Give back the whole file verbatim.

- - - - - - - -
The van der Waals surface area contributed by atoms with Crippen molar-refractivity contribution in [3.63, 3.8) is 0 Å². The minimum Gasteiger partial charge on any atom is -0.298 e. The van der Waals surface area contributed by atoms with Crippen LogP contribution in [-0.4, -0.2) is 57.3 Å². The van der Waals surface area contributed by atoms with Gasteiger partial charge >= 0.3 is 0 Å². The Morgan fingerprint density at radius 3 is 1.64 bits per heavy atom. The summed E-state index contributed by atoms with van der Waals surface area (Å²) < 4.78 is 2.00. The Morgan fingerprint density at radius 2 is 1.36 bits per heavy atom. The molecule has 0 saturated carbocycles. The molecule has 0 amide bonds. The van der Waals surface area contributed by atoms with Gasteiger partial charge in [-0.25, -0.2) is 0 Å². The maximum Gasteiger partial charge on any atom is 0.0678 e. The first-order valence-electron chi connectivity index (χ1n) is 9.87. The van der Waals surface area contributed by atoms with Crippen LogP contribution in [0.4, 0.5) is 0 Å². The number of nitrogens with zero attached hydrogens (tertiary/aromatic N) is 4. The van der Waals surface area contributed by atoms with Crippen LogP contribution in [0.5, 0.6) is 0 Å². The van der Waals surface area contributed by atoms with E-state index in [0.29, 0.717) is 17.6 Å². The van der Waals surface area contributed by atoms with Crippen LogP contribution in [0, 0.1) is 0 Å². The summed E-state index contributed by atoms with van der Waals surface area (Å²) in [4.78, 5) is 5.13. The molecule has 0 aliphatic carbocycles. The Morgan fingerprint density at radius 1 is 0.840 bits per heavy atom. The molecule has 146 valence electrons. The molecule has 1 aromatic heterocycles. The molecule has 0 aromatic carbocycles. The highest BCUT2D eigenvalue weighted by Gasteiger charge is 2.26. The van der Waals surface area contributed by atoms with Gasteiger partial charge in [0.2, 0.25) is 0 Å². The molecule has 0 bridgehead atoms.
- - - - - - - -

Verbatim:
The van der Waals surface area contributed by atoms with Crippen molar-refractivity contribution in [3.63, 3.8) is 0 Å². The minimum Gasteiger partial charge on any atom is -0.298 e. The van der Waals surface area contributed by atoms with Crippen LogP contribution in [-0.4, -0.2) is 57.3 Å². The van der Waals surface area contributed by atoms with Gasteiger partial charge >= 0.3 is 0 Å². The Morgan fingerprint density at radius 3 is 1.64 bits per heavy atom. The summed E-state index contributed by atoms with van der Waals surface area (Å²) < 4.78 is 2.00. The Morgan fingerprint density at radius 2 is 1.36 bits per heavy atom. The molecule has 0 saturated carbocycles. The molecule has 0 amide bonds. The van der Waals surface area contributed by atoms with Gasteiger partial charge in [-0.25, -0.2) is 0 Å². The maximum Gasteiger partial charge on any atom is 0.0678 e. The first-order valence-electron chi connectivity index (χ1n) is 9.87. The van der Waals surface area contributed by atoms with Crippen LogP contribution in [0.4, 0.5) is 0 Å². The number of nitrogens with zero attached hydrogens (tertiary/aromatic N) is 4. The van der Waals surface area contributed by atoms with Crippen LogP contribution in [0.5, 0.6) is 0 Å². The van der Waals surface area contributed by atoms with E-state index in [0.29, 0.717) is 17.6 Å². The van der Waals surface area contributed by atoms with Crippen LogP contribution in [0, 0.1) is 0 Å². The summed E-state index contributed by atoms with van der Waals surface area (Å²) in [4.78, 5) is 5.13. The molecule has 0 aliphatic carbocycles. The Morgan fingerprint density at radius 1 is 0.840 bits per heavy atom. The molecule has 146 valence electrons. The molecule has 1 aromatic heterocycles. The molecule has 0 aromatic carbocycles. The highest BCUT2D eigenvalue weighted by Gasteiger charge is 2.26. The van der Waals surface area contributed by atoms with Gasteiger partial charge in [0.2, 0.25) is 0 Å². The molecule has 0 bridgehead atoms.